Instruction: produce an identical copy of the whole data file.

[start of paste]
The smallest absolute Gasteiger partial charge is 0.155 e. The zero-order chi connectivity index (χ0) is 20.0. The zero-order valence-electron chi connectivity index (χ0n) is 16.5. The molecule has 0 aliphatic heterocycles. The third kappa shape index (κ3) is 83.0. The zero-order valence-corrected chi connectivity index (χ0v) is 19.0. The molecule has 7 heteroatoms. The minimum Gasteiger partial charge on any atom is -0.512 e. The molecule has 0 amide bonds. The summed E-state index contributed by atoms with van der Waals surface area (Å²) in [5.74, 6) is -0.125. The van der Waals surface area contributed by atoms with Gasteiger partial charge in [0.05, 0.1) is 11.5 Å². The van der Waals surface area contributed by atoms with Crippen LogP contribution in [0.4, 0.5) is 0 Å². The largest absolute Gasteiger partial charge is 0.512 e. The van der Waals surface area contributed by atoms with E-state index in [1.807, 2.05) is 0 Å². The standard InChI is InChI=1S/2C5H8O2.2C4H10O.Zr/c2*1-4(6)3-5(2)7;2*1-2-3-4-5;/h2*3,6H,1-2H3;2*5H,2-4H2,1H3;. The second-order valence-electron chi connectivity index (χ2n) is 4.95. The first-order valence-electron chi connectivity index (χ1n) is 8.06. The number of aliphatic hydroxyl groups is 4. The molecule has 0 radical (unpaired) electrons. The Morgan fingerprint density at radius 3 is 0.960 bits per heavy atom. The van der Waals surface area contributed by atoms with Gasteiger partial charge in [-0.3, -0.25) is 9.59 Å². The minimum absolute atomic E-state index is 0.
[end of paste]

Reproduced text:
The smallest absolute Gasteiger partial charge is 0.155 e. The zero-order chi connectivity index (χ0) is 20.0. The zero-order valence-electron chi connectivity index (χ0n) is 16.5. The molecule has 0 aliphatic heterocycles. The third kappa shape index (κ3) is 83.0. The zero-order valence-corrected chi connectivity index (χ0v) is 19.0. The molecule has 7 heteroatoms. The minimum Gasteiger partial charge on any atom is -0.512 e. The molecule has 0 amide bonds. The summed E-state index contributed by atoms with van der Waals surface area (Å²) in [5.74, 6) is -0.125. The van der Waals surface area contributed by atoms with Gasteiger partial charge in [0.05, 0.1) is 11.5 Å². The van der Waals surface area contributed by atoms with Crippen LogP contribution in [0.4, 0.5) is 0 Å². The largest absolute Gasteiger partial charge is 0.512 e. The van der Waals surface area contributed by atoms with E-state index in [1.807, 2.05) is 0 Å². The standard InChI is InChI=1S/2C5H8O2.2C4H10O.Zr/c2*1-4(6)3-5(2)7;2*1-2-3-4-5;/h2*3,6H,1-2H3;2*5H,2-4H2,1H3;. The second-order valence-electron chi connectivity index (χ2n) is 4.95. The first-order valence-electron chi connectivity index (χ1n) is 8.06. The number of aliphatic hydroxyl groups is 4. The molecule has 0 radical (unpaired) electrons. The Morgan fingerprint density at radius 3 is 0.960 bits per heavy atom. The van der Waals surface area contributed by atoms with Gasteiger partial charge in [-0.3, -0.25) is 9.59 Å². The minimum absolute atomic E-state index is 0.